Additional objects, advantages and novel features of the invention will be set forth in part in the description which follows, and in part will become apparent to those skilled in the art upon examination of the following or may be learned by practice of the invention. The objects and advantages of the invention may be realized and attained by means of the instrumentalities and combinations particularly pointed out in the appended claims.
The present invention provides an improved container and method for making the same that is simpler and more convenient to assemble and use. Broadly, the invention provides a container preassembly comprising an unopened outer sleeve, and an unopened inner sleeve positioned inside the outer sleeve. The inner and outer sleeves are secured together in an aligned relationship of the final opened container. Another embodiment, secures the two sleeves together using a releasable glue that does not destroy the surface of the inner sleeve when the two sleeves are eventually separated.
The invention also provides a method of making the container preassembly. The method provides a first blank and forms an inner sleeve from a second blank. The blank and inner sleeve are combined and the outer blank is folded around the inner sleeve. The ends of the outer blank are then secured to form an outer sleeve positioned around the inner sleeve.
The foregoing summary, as well as the following detailed description, will be better understood when read in conjunction with the accompanying drawings. For the purpose of illustrating the invention, there is shown in the drawings a preferred embodiment. It is understood, however, that this invention is not limited to the precise arrangement shown.
FIG. 1 is an exploded view of a container made in accordance with the present invention showing the outer and inner container sections.
FIG. 2 is a perspective view of the container of FIG. 1 shown with the top and bottom flaps unfolded.
FIG. 3 is a plan view of a blank section for forming the inner section of the container in FIG. 1.
FIG. 4 is a plan view of the blank section for forming the outer section of the container in FIG. 1.
FIG. 5 is a perspective view showing an initial step of making the container of FIG. 1.
FIG. 6 is a perspective view showing another step of making the container of FIG. 1.
FIG. 7 is a perspective view showing a further step of making the container of FIG. 1.
The invention disclosed herein is a novel container and method of making and using the same. Described below is an embodiment particularly suited for containers used for shipping and displaying goods for retail. It is understood, however, that the present invention can be adapted to containers used for other purposes.
Reference now will be made in detail to the presently preferred embodiment of the invention, examples of which are illustrated in the accompanying drawings. Illustrated in FIGS. 1 and 2 is a container 10 for shipping and displaying goods. The container 10 has an inner sleeve 12 adapted to fit within an outer sleeve 14. Sleeves 12 and 14 comprise the two sections that form the completed container 10 having a top 16 and a bottom 18. Each sleeve can be formed from a blank as further described below.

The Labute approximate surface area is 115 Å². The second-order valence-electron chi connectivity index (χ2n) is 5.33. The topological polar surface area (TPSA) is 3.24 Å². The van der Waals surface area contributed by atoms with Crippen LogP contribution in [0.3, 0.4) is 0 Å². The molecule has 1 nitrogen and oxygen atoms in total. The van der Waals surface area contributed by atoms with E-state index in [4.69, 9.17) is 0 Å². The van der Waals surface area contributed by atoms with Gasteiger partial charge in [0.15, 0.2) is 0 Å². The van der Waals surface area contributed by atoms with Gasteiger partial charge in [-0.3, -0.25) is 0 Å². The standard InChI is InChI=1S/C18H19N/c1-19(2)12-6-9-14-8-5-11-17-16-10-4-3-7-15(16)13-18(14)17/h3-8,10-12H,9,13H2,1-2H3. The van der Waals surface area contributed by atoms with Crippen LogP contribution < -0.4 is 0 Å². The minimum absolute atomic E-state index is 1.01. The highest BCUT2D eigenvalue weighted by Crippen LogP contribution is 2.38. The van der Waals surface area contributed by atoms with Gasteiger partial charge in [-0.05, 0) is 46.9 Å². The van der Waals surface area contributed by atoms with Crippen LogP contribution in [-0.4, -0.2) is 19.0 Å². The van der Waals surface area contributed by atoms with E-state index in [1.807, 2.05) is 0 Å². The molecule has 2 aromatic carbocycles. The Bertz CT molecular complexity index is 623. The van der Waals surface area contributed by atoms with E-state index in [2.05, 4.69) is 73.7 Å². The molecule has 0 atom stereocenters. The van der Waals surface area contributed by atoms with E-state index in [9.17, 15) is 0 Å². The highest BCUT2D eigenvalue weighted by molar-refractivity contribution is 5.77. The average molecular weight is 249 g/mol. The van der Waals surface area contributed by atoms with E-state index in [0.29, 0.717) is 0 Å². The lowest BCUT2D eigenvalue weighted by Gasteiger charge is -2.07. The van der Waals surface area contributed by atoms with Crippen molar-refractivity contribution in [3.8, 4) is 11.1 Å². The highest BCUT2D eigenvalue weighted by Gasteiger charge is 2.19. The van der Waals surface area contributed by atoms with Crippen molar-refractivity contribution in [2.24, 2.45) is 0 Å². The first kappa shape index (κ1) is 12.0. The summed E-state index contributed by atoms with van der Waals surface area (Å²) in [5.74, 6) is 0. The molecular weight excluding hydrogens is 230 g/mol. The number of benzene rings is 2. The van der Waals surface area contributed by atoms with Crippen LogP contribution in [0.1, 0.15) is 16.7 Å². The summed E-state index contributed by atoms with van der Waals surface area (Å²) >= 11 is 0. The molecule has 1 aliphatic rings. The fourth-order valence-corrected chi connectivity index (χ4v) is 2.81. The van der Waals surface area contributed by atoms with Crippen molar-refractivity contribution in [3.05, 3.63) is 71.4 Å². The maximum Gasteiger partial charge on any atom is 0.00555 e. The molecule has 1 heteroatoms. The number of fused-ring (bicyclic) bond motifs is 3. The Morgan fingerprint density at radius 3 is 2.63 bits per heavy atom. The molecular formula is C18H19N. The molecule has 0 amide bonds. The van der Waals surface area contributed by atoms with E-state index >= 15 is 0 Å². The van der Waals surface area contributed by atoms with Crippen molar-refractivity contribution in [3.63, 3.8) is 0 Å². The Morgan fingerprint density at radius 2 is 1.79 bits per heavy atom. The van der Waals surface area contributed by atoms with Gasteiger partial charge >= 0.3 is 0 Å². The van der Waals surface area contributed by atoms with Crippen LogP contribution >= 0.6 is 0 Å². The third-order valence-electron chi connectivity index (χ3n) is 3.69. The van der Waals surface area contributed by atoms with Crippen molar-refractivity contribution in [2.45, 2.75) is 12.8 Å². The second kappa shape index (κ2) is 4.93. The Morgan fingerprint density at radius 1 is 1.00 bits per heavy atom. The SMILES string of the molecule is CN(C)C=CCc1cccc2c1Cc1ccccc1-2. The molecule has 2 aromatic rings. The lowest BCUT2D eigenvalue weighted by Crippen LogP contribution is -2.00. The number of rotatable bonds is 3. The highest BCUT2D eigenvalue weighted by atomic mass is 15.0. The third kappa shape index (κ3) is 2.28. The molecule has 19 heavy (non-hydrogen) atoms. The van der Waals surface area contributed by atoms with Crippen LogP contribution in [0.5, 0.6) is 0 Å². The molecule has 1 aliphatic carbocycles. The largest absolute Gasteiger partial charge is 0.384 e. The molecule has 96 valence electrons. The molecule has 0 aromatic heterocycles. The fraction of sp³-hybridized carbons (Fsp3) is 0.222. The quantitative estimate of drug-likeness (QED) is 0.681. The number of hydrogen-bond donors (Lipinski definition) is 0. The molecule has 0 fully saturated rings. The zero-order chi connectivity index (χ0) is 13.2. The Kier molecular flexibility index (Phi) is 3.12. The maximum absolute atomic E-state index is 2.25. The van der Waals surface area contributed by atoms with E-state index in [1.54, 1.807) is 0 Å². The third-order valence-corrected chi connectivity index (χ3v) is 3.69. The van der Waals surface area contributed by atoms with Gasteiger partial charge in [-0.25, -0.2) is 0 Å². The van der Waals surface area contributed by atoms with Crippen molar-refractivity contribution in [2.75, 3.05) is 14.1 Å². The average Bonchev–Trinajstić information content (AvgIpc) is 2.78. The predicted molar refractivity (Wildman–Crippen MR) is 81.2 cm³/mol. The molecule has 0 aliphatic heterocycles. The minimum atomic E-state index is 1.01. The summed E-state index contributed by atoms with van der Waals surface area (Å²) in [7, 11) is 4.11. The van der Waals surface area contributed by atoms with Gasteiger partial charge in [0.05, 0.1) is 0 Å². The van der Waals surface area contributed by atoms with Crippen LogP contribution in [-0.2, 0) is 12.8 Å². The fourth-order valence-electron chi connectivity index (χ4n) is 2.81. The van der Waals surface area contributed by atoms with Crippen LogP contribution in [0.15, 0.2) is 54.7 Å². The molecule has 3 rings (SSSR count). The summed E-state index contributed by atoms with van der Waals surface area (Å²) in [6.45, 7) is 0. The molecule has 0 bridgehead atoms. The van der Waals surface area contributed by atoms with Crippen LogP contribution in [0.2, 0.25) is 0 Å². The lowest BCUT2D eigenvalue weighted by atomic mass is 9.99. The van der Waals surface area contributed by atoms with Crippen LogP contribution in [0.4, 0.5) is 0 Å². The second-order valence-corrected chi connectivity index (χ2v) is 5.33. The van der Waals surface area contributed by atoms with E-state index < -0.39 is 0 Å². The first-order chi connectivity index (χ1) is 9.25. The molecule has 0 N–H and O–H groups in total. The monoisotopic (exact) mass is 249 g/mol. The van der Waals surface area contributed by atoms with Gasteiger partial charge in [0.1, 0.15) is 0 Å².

In the preferred embodiment, inner sleeve 12 comprises the bottom section of the container 10 as shown, and which is also used for displaying the goods once the outer section 14 is removed as shown in FIG. 1. The inner sleeve 12 has sides 20 comprised of side panels 22a, 22b, 22c1, 22c2, and 22d, (22c1 and 22c2 combine to form one side 20) and foldable flaps 24 for forming the bottom 18 of the container 10. It is readily seen that the bottom 18 is formed by folding the flaps 24 along the fold lines 26 between the side panels and the flaps 24. The fold lines indicate the line of fold to be made. As will be discussed further, the fold lines of the present embodiment preferably comprise score lines or creases impressed into the container material to aid folding, the terms being used interchangeably throughout this specification.
A divider panel 28 divides the interior of the container 10 into two sections 30a and 30b. Such bottom sections may be referred to as half slotted double quad sections and are useful for smaller goods that readily fit in each section 30a, 30b. For larger goods, a container without a divider wall 28 is provided. Display cutouts 32a, 32b, one for each section 30a, 30b, allow display of the goods within. Support tabs 34 can be pushed in to provide support for another container stacked on top once the outer sleeve 14 is removed.
When the inner sleeve 12 is to be used for displaying goods, its outer face 36 may be finished with suitable promotional information. For example, the outer face 36 may contain the name of the product and a promotional logo. A clear finish coating over the outer face 36, such as a MACOTE™ coating as supplied by Mid-Atlantic Packaging, Inc. of 436 Stump Road, Montgomeryville, Pa. 18936 can be applied to protect the promotional information and provide an aesthetically pleasing container section 12.